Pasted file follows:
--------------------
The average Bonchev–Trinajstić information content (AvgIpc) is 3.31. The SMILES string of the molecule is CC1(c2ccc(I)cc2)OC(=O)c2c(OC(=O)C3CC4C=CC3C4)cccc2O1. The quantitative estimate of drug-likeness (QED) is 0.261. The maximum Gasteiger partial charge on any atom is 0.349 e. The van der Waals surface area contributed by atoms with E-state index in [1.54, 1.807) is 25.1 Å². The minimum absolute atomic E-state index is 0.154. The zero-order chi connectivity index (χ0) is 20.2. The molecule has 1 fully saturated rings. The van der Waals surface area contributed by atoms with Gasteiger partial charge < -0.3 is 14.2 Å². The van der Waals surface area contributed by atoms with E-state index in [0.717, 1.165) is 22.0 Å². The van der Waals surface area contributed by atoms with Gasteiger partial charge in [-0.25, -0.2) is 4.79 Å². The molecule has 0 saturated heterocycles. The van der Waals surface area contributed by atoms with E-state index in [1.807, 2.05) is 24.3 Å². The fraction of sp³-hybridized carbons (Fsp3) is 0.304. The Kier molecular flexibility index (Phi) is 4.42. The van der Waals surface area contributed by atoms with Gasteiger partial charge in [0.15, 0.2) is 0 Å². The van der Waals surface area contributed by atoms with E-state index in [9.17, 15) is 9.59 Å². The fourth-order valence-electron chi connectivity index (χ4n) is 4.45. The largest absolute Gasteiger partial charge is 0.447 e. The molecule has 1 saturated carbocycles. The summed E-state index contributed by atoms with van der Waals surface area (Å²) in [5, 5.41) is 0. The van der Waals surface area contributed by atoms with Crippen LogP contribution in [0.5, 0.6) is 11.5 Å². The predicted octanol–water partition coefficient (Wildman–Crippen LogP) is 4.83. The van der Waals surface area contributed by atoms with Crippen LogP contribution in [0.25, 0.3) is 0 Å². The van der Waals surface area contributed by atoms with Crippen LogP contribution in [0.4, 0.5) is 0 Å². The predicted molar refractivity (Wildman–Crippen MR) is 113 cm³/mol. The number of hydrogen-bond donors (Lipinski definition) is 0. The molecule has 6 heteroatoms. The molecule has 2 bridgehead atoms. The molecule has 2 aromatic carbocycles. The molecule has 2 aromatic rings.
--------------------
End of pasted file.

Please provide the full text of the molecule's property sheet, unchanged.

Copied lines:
The average Bonchev–Trinajstić information content (AvgIpc) is 3.31. The SMILES string of the molecule is CC1(c2ccc(I)cc2)OC(=O)c2c(OC(=O)C3CC4C=CC3C4)cccc2O1. The quantitative estimate of drug-likeness (QED) is 0.261. The maximum Gasteiger partial charge on any atom is 0.349 e. The van der Waals surface area contributed by atoms with E-state index in [1.54, 1.807) is 25.1 Å². The minimum absolute atomic E-state index is 0.154. The zero-order chi connectivity index (χ0) is 20.2. The molecule has 1 fully saturated rings. The van der Waals surface area contributed by atoms with Gasteiger partial charge < -0.3 is 14.2 Å². The van der Waals surface area contributed by atoms with E-state index in [0.717, 1.165) is 22.0 Å². The van der Waals surface area contributed by atoms with Gasteiger partial charge in [-0.25, -0.2) is 4.79 Å². The molecule has 0 saturated heterocycles. The van der Waals surface area contributed by atoms with E-state index in [1.807, 2.05) is 24.3 Å². The fraction of sp³-hybridized carbons (Fsp3) is 0.304. The Kier molecular flexibility index (Phi) is 4.42. The van der Waals surface area contributed by atoms with Gasteiger partial charge in [0.15, 0.2) is 0 Å². The van der Waals surface area contributed by atoms with E-state index in [9.17, 15) is 9.59 Å². The fourth-order valence-electron chi connectivity index (χ4n) is 4.45. The largest absolute Gasteiger partial charge is 0.447 e. The molecule has 1 saturated carbocycles. The summed E-state index contributed by atoms with van der Waals surface area (Å²) in [5, 5.41) is 0. The van der Waals surface area contributed by atoms with Crippen LogP contribution in [0.5, 0.6) is 11.5 Å². The predicted octanol–water partition coefficient (Wildman–Crippen LogP) is 4.83. The van der Waals surface area contributed by atoms with Crippen LogP contribution in [0.25, 0.3) is 0 Å². The van der Waals surface area contributed by atoms with Crippen LogP contribution in [0.4, 0.5) is 0 Å². The predicted molar refractivity (Wildman–Crippen MR) is 113 cm³/mol. The number of hydrogen-bond donors (Lipinski definition) is 0. The molecule has 6 heteroatoms. The molecule has 2 bridgehead atoms. The molecule has 2 aromatic carbocycles. The molecule has 2 aromatic rings.